Photo: Josh Estey

About Carbon Finance

Carbon finance is a payment system to reward climate change mitigation. It pays for the reduction of carbon dioxide (CO2) emissions and other greenhouse gases (GHG) through the use of clean technologies in production, transport, trade and consumption. Those who pay are polluting countries and industries, as well as any companies or individuals wanting to compensate for their GHG emissions caused mainly by transportation and fossil fuel based energy use. These emission reductions are priced and traded as a commodity called carbon credits. One carbon credit equals the right to emit one ton of CO2 equivalent.

Hivos focuses on pro-poor benefiting renewable energy projects, such as domestic biogas and clean cookstoves, and sustainable agricultural practices. We connect programmes to buyers willing to pay prices that include a contribution to pro-poor sustainable development. Hivos carbon programmes promote co-benefits regarding biodiversity, livelihood, health impacts and employment. All our carbon credits are registered under the Gold Standard. Income from carbon credit sales is used for biodigester purchase subsidies, as well as programme activities, such as aftersales services, quality management, staff capacity building and end-user training.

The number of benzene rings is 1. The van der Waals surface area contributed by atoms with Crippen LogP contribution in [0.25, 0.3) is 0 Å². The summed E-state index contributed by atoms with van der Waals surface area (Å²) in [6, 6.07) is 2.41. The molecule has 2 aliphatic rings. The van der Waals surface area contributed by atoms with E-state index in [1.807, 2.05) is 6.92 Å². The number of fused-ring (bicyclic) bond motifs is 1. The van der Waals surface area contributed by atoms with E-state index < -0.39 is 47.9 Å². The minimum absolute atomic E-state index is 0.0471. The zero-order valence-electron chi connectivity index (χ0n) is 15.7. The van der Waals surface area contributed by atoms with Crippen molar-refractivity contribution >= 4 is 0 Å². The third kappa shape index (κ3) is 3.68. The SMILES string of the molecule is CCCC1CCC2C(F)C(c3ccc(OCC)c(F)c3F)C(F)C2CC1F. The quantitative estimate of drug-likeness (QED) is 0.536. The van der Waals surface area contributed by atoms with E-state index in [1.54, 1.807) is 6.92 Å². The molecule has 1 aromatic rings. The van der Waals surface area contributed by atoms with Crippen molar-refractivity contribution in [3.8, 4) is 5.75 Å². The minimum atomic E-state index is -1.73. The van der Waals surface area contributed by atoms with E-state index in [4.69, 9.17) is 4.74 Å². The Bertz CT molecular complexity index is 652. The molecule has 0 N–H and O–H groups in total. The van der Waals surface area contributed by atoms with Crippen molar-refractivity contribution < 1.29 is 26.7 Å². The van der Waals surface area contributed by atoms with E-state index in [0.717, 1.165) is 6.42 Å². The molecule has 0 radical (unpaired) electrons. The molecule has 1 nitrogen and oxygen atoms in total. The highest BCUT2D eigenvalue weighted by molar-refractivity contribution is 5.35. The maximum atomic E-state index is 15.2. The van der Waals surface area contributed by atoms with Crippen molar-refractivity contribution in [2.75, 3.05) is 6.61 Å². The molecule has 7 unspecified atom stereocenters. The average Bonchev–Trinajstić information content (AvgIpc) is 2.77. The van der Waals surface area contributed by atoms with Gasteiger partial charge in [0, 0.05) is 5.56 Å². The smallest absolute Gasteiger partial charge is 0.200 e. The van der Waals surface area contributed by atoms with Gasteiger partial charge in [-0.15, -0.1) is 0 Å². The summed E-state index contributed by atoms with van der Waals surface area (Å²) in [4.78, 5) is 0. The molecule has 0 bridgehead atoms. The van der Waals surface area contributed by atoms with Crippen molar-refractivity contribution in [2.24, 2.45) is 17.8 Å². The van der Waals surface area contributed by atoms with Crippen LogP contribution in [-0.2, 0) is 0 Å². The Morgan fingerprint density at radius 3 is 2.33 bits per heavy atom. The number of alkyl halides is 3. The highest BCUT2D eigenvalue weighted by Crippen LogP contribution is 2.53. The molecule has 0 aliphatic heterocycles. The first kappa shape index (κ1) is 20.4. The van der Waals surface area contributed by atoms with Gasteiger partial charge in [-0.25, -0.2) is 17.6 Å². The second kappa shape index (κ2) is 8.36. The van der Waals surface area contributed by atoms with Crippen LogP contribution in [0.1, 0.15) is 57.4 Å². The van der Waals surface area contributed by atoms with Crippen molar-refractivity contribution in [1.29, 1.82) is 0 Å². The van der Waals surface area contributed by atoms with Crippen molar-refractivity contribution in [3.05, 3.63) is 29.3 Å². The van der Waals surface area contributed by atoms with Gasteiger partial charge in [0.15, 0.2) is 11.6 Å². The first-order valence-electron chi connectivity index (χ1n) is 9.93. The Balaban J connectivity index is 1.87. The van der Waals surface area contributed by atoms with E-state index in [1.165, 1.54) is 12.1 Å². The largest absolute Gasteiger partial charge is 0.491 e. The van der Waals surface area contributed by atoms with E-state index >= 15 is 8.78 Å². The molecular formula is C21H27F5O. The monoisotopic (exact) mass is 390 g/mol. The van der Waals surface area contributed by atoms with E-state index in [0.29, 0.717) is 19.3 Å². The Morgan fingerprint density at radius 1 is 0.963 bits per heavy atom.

Domestic biogas provides a sustainable way for individual households with livestock to reduce dependence on firewood and expensive fossil fuels: a biogas digester converts dung into biogas that can be used for cooking and lightning. Hivos has registered biogas carbon finance projects in Indonesia, Nicaragua, Cambodia, Kenya, Tanzania and Uganda. Hivos is working together with the Gold Standard to develop a framework and methodologies for sustainable agriculture. With partners we are implementing pilot projects in Indonesia, Nicaragua and Kenya to verify emission reductions and carbon sequestration by organic and low external input agriculture.

This programme is an excellent example of the latest vision on international cooperation, as it combines
investment, trade and to a smaller extent grants, enabling improved standard of living.

L. Ploumen, Dutch Minister for Foreign Trade and Development Cooperation